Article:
May the Lord imprint these truths, so well expressed by Charles Bridges, on the heart of every Gospel minister:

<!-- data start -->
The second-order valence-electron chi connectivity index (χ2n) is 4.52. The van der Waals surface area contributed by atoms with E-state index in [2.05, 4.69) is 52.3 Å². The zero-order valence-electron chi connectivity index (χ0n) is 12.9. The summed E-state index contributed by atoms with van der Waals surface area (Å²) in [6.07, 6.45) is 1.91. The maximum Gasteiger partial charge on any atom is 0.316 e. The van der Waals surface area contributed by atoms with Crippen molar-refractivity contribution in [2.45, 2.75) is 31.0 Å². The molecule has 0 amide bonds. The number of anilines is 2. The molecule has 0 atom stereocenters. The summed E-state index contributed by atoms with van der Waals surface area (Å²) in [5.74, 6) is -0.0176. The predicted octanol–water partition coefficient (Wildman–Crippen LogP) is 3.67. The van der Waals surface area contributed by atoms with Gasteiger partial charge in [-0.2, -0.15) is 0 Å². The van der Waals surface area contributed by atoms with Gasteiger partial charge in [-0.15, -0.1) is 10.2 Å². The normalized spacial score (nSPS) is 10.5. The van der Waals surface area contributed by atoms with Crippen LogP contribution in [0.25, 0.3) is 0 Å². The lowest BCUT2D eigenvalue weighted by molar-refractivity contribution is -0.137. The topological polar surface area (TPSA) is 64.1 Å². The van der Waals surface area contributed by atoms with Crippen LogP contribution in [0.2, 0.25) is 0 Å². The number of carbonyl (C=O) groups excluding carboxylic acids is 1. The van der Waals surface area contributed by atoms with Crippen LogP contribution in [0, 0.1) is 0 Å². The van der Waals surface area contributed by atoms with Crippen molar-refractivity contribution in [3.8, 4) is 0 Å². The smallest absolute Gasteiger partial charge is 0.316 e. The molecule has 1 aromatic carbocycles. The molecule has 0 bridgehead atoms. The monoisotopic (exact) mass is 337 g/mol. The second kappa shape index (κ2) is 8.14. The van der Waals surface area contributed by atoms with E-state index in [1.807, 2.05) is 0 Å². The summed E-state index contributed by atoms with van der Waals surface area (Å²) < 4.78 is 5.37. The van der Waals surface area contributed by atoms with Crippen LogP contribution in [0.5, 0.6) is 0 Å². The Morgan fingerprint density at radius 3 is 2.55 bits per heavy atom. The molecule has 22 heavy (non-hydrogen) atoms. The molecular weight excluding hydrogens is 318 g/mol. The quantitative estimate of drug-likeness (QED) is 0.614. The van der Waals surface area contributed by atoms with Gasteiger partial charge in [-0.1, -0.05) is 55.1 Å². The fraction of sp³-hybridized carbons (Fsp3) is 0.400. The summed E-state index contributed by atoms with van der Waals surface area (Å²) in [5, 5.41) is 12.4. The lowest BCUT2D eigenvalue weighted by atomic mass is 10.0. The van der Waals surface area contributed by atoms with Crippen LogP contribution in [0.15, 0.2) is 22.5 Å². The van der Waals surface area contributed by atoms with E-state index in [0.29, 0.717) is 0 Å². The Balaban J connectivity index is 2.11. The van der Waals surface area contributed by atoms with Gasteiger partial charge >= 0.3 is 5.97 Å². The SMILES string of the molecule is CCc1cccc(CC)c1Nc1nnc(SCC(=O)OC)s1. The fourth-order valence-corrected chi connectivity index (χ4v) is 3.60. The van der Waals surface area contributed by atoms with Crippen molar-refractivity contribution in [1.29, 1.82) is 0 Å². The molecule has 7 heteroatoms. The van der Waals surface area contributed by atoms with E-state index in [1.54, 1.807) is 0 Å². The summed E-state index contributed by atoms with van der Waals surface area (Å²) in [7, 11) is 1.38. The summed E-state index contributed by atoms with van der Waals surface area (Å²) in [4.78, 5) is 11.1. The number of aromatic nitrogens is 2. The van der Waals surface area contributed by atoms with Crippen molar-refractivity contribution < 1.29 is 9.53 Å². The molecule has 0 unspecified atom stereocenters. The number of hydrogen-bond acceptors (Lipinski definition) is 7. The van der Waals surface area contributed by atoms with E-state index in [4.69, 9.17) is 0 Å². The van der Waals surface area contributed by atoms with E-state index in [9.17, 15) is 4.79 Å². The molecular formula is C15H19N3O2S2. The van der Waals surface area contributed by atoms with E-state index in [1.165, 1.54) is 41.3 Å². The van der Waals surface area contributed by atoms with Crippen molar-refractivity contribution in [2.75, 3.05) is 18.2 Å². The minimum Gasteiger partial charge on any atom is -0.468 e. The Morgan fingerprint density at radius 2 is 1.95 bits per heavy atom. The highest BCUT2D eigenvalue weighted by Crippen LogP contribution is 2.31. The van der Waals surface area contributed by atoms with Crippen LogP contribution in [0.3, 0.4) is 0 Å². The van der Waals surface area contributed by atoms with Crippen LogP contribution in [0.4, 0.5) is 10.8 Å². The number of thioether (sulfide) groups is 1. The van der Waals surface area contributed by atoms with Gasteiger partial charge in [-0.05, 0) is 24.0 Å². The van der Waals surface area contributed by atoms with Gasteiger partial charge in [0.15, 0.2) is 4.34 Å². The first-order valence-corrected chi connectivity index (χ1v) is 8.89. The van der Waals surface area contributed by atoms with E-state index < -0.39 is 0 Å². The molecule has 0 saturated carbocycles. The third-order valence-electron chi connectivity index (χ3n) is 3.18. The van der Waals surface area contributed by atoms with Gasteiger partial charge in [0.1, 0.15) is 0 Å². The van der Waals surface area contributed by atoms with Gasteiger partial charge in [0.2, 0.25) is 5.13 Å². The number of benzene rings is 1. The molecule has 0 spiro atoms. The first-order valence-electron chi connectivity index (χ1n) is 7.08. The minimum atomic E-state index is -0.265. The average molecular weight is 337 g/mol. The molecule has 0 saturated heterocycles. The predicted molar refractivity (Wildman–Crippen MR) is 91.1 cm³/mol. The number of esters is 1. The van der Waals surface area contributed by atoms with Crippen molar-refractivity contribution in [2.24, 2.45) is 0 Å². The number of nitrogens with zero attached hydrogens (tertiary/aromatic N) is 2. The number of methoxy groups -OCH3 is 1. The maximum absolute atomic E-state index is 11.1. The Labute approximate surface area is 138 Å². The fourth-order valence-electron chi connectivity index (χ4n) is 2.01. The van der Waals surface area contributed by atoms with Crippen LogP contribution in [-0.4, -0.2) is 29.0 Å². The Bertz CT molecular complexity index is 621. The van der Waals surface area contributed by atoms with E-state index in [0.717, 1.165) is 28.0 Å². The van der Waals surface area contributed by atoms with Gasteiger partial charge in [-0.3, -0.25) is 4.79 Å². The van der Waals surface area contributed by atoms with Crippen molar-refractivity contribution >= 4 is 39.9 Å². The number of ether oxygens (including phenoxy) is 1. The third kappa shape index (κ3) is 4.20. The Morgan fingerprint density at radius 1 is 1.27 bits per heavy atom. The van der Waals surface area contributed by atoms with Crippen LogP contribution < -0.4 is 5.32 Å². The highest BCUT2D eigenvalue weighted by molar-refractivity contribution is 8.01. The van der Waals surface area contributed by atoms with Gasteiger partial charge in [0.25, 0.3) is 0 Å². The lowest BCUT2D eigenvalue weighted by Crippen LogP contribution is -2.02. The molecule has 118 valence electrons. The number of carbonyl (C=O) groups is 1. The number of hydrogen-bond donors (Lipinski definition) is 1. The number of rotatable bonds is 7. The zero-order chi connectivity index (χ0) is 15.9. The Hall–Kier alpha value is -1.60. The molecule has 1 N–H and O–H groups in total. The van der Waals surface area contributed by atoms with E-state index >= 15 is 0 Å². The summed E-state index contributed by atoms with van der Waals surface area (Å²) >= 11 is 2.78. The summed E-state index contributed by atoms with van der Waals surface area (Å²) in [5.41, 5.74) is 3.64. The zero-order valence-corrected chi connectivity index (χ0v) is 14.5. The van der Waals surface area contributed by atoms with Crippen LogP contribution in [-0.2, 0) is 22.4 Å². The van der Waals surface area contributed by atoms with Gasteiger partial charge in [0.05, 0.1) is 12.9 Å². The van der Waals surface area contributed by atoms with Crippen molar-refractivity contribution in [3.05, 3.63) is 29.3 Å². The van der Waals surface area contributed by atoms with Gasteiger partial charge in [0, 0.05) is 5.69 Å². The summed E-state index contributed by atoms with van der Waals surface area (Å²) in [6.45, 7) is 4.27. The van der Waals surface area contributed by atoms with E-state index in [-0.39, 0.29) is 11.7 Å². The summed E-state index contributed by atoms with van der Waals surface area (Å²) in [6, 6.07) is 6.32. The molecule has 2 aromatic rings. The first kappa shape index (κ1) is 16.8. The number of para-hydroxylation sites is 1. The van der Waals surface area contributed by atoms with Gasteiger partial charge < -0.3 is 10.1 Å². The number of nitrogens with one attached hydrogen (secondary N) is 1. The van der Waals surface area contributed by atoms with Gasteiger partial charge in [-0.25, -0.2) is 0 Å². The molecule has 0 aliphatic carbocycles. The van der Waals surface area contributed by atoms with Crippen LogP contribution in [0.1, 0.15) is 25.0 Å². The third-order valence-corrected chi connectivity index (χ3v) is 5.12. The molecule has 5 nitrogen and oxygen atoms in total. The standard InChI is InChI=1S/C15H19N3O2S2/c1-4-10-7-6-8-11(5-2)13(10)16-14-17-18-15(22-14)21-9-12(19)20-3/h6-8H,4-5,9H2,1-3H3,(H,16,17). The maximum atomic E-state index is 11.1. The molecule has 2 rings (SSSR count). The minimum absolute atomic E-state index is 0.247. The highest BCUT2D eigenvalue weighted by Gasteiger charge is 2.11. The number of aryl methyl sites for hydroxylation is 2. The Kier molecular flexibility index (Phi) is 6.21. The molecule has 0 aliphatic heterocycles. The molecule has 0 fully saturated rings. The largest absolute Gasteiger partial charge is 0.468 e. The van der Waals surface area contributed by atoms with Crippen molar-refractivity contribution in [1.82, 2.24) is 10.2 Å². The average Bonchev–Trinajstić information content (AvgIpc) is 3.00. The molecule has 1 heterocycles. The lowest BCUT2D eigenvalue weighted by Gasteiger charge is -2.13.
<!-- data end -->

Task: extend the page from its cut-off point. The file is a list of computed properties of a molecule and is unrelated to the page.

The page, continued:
“The book of God is indeed the living voice of the Spirit. To be intent therefore upon the study of it, must result in a clear apprehension of the mind of God. Hence the maxim—’ Bonus textuarius, bonus Theologus.’ Most beautifully does Witsius set out the value of this primary Ministerial qualification—” mighty in the Scriptures.” ‘ Let the Theologian ascend from the lower school of natural study, to the higher department of Scripture, and, sitting at the feet of God as his teacher, learn from his mouth the hidden mysteries of salvation, which ” eye hath not seen, nor ear heard; which none of the princes of this world knew;” which the most accurate reason cannot search out; which the heavenly chorus of angels, though always beholding the face of God, ” desire to look into.” In the hidden book of Scripture, and no where else, are opened the secrets of the more sacred wisdom. Whatever is not drawn from them—whatever is not built upon them—whatever does not most exactly accord with them—however it may recommend itself by the appearance of the most sublime wisdom, or rest upon ancient tradition, consent of learned men, or the weight of plausible argument—is vain, futile, and, in short, a very lie. ” To the law and to the testimony. If any one speak not according to this word, it is because there is no light in them.” Let the Theologian delight in these sacred oracles: let him exercise himself in them day and night; let him meditate on them; let him live in them ; let him derive all his wisdom from them; let him compare all his thoughts with them; let him embrace nothing in religion which he does not find here. Let him not bind his faith to a man— not to a Prophet—not to an Apostle—not even to an Angel himself, as if the dictum of either man or angel were to be the rule of faith. Let his whole ground of faith be in God alone. For it is a Divine, not a human faith, which we learn and teach; so pure that it can rest upon no ground but the authority of God, who is never false, and never can deceive. The attentive study of the Scriptures has a sort of constraining power. It fills the mind with the most splendid form of heavenly truth, which it teaches with purity, solidity, certainty, and without the least mixture of error. It soothes the mind with an inexpressible sweetness; it satisfies the sacred hunger and thirst for knowledge with flowing rivers of honey and butter; it penetrates into the innermost heart with irresistible influence; it imprints its own testimony so firmly upon the mind, that the believing soul rests upon it with the same security, as if it had been carried up into the third heaven, and heard it from God’s own mouth; it touches all the affections, and breathes the sweetest fragrance of holiness upon the pious reader, even though he may not perhaps comprehend the full extent of his reading. We can scarcely say, how strongly we are opposed to that preposterous method of study, which, alas ! too much prevails among us—of forming our views of Divine things from human writings, and afterwards supporting them by Scripture authorities, the result either of our own inquiry, or adduced by others too rashly, and without further examination or bearing upon the subject; when we ought to draw our views of Divine truths immediately from the Scriptures themselves, and to make no other use of human writings, than as indices marking those places in the chief points of Theology, from which we may be instructed in the mind of the Lord.’ This exquisite Master of Theology proceeds in the same strain to remark the importance of the Student giving himself up to the inward teaching of the Holy Spirit, as the only mean of obtaining a spiritual and saving acquaintance with the rule of faith; ‘ it being needful that he that is a disciple of Scripture should also be a disciple of the Spirit’ (Bridges, The Christian Ministry, pp. 58-60).